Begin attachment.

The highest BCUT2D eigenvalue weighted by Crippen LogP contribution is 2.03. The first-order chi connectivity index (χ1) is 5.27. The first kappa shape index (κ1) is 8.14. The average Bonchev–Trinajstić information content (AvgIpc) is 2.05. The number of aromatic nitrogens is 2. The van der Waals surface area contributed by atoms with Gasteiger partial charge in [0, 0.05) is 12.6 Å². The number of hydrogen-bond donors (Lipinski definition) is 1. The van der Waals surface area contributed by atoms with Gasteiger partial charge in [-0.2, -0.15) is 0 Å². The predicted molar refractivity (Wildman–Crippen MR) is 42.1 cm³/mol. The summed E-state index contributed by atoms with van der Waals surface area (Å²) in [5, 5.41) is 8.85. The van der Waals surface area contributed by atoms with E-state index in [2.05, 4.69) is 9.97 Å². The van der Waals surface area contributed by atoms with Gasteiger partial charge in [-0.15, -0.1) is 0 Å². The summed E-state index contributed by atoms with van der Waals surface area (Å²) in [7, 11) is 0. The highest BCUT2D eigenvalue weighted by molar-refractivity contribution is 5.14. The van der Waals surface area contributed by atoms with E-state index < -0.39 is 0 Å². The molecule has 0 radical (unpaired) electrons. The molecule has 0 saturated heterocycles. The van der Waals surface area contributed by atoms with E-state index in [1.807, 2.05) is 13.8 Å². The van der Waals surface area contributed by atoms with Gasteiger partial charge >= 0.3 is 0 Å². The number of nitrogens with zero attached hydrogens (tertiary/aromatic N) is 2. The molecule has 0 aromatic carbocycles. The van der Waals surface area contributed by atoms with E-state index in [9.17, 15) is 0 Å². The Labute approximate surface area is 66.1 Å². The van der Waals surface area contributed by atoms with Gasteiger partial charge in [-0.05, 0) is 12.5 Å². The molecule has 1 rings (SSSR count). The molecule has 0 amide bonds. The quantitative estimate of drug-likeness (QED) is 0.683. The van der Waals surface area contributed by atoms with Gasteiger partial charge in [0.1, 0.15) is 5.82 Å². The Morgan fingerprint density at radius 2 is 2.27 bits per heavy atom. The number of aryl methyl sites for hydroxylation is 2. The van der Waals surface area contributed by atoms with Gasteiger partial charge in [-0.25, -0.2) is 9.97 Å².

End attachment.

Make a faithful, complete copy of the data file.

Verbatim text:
The highest BCUT2D eigenvalue weighted by Crippen LogP contribution is 2.03. The first-order chi connectivity index (χ1) is 5.27. The first kappa shape index (κ1) is 8.14. The average Bonchev–Trinajstić information content (AvgIpc) is 2.05. The number of aromatic nitrogens is 2. The van der Waals surface area contributed by atoms with Gasteiger partial charge in [0, 0.05) is 12.6 Å². The number of hydrogen-bond donors (Lipinski definition) is 1. The van der Waals surface area contributed by atoms with Gasteiger partial charge in [-0.2, -0.15) is 0 Å². The predicted molar refractivity (Wildman–Crippen MR) is 42.1 cm³/mol. The summed E-state index contributed by atoms with van der Waals surface area (Å²) in [5, 5.41) is 8.85. The van der Waals surface area contributed by atoms with E-state index in [2.05, 4.69) is 9.97 Å². The van der Waals surface area contributed by atoms with Gasteiger partial charge in [-0.15, -0.1) is 0 Å². The summed E-state index contributed by atoms with van der Waals surface area (Å²) in [7, 11) is 0. The highest BCUT2D eigenvalue weighted by molar-refractivity contribution is 5.14. The van der Waals surface area contributed by atoms with E-state index < -0.39 is 0 Å². The molecule has 0 radical (unpaired) electrons. The molecule has 0 saturated heterocycles. The van der Waals surface area contributed by atoms with E-state index in [1.807, 2.05) is 13.8 Å². The van der Waals surface area contributed by atoms with Gasteiger partial charge >= 0.3 is 0 Å². The number of nitrogens with zero attached hydrogens (tertiary/aromatic N) is 2. The molecule has 0 aromatic carbocycles. The van der Waals surface area contributed by atoms with E-state index in [9.17, 15) is 0 Å². The Labute approximate surface area is 66.1 Å². The van der Waals surface area contributed by atoms with Gasteiger partial charge in [-0.05, 0) is 12.5 Å². The molecule has 1 rings (SSSR count). The molecule has 0 amide bonds. The quantitative estimate of drug-likeness (QED) is 0.683. The van der Waals surface area contributed by atoms with Gasteiger partial charge in [0.1, 0.15) is 5.82 Å². The Morgan fingerprint density at radius 2 is 2.27 bits per heavy atom. The number of aryl methyl sites for hydroxylation is 2. The van der Waals surface area contributed by atoms with Gasteiger partial charge in [-0.25, -0.2) is 9.97 Å².